Instead, the scientists discovered that neurons which were already active became even more active when swimming faster. "We don't yet know the details of how a higher level of activity leads to faster movements," says Portugues. However, the scientists can demonstrate that individual nMLF cells, known as MeLR cells, control the length of swimming periods and MeLc cells, as they are known, control the frequency to the tail beating. To date, scientists were aware of the nMLF region and its cells, but nobody knew what they control or how they do it. "Now that we have found the transmission, as it were, for the swimming movements, the next question to be answered is how and where the brain decides what gear it wants to engage," says Ruben Portugues, summing up the next challenge.
Dr. Stefanie Merker | Max-Planck-Institute
Atomic-level motion may drive bacteria's ability to evade immune system defenses
24.04.2017 | Indiana University
Two-dimensional melting of hard spheres experimentally unravelled after 60 years
24.04.2017 | University of Oxford
More and more automobile companies are focusing on body parts made of carbon fiber reinforced plastics (CFRP). However, manufacturing and repair costs must be further reduced in order to make CFRP more economical in use. Together with the Volkswagen AG and five other partners in the project HolQueSt 3D, the Laser Zentrum Hannover e.V. (LZH) has developed laser processes for the automatic trimming, drilling and repair of three-dimensional components.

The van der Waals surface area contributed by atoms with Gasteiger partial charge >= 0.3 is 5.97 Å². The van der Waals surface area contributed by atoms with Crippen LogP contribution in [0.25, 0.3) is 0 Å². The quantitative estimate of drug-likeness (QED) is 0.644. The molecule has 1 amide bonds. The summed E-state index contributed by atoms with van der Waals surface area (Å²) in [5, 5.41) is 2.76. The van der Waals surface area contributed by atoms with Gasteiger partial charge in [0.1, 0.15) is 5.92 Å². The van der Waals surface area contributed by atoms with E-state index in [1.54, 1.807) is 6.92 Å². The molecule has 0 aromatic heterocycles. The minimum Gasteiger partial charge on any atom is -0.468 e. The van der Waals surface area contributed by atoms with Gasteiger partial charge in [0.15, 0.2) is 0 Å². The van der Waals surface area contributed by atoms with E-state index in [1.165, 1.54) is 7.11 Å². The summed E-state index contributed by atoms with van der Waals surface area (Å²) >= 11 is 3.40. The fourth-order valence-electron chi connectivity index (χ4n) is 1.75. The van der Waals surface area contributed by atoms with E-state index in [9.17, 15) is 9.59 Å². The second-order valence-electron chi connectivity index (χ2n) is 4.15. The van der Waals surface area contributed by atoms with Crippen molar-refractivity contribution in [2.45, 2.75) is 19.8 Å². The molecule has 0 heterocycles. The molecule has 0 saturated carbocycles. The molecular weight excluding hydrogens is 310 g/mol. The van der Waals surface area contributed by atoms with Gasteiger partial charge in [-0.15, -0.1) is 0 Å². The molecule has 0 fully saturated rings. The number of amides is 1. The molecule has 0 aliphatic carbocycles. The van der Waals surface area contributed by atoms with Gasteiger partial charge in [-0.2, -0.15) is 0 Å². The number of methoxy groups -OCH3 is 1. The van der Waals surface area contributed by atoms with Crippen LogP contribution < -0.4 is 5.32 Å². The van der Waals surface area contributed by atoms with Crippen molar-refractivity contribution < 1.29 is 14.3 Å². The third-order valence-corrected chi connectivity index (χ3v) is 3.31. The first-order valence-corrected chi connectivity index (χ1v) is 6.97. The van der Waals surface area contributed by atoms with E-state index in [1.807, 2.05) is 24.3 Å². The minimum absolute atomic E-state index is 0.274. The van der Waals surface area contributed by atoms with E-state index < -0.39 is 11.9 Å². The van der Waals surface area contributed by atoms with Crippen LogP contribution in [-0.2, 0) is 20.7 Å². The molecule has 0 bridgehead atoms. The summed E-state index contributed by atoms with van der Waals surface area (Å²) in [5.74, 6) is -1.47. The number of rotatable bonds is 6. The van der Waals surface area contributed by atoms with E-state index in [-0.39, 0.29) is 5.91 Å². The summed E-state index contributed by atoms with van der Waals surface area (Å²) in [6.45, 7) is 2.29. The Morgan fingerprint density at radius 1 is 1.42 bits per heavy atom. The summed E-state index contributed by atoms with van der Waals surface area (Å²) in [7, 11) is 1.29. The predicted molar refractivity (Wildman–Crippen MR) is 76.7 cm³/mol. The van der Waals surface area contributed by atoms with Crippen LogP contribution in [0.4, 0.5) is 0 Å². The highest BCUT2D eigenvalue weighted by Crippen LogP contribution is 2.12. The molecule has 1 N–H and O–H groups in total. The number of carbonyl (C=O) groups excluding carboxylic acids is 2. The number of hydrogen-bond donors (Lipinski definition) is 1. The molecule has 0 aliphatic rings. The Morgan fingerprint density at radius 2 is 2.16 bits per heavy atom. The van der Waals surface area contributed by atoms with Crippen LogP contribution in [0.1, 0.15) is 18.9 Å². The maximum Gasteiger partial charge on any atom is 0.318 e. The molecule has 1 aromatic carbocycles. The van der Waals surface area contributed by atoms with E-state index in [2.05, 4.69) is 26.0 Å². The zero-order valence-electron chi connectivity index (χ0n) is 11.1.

Automated manufacturing processes are the basis for ultimately establishing the series production of CFRP components. In the project HolQueSt 3D, the LZH has...
Reflecting the structure of composites found in nature and the ancient world, researchers at the University of Illinois at Urbana-Champaign have synthesized thin carbon nanotube (CNT) textiles that exhibit both high electrical conductivity and a level of toughness that is about fifty times higher than copper films, currently used in electronics.
"The structural robustness of thin metal films has significant importance for the reliable operation of smart skin and flexible electronics including...
The nearby, giant radio galaxy M87 hosts a supermassive black hole (BH) and is well-known for its bright jet dominating the spectrum over ten orders of magnitude in frequency. Due to its proximity, jet prominence, and the large black hole mass, M87 is the best laboratory for investigating the formation, acceleration, and collimation of relativistic jets. A research team led by Silke Britzen from the Max Planck Institute for Radio Astronomy in Bonn, Germany, has found strong indication for turbulent processes connecting the accretion disk and the jet of that galaxy providing insights into the longstanding problem of the origin of astrophysical jets.
Supermassive black holes form some of the most enigmatic phenomena in astrophysics. Their enormous energy output is supposed to be generated by the...
The probability to find a certain number of photons inside a laser pulse usually corresponds to a classical distribution of independent events, the so-called...
Microprocessors based on atomically thin materials hold the promise of the evolution of traditional processors as well as new applications in the field of flexible electronics. Now, a TU Wien research team led by Thomas Müller has made a breakthrough in this field as part of an ongoing research project.
Two-dimensional materials, or 2D materials for short, are extremely versatile, although – or often more precisely because – they are made up of just one or a...
20.04.2017 | Event News
18.04.2017 | Event News
03.04.2017 | Event News
24.04.2017 | Physics and Astronomy
24.04.2017 | Materials Sciences
24.04.2017 | Life Sciences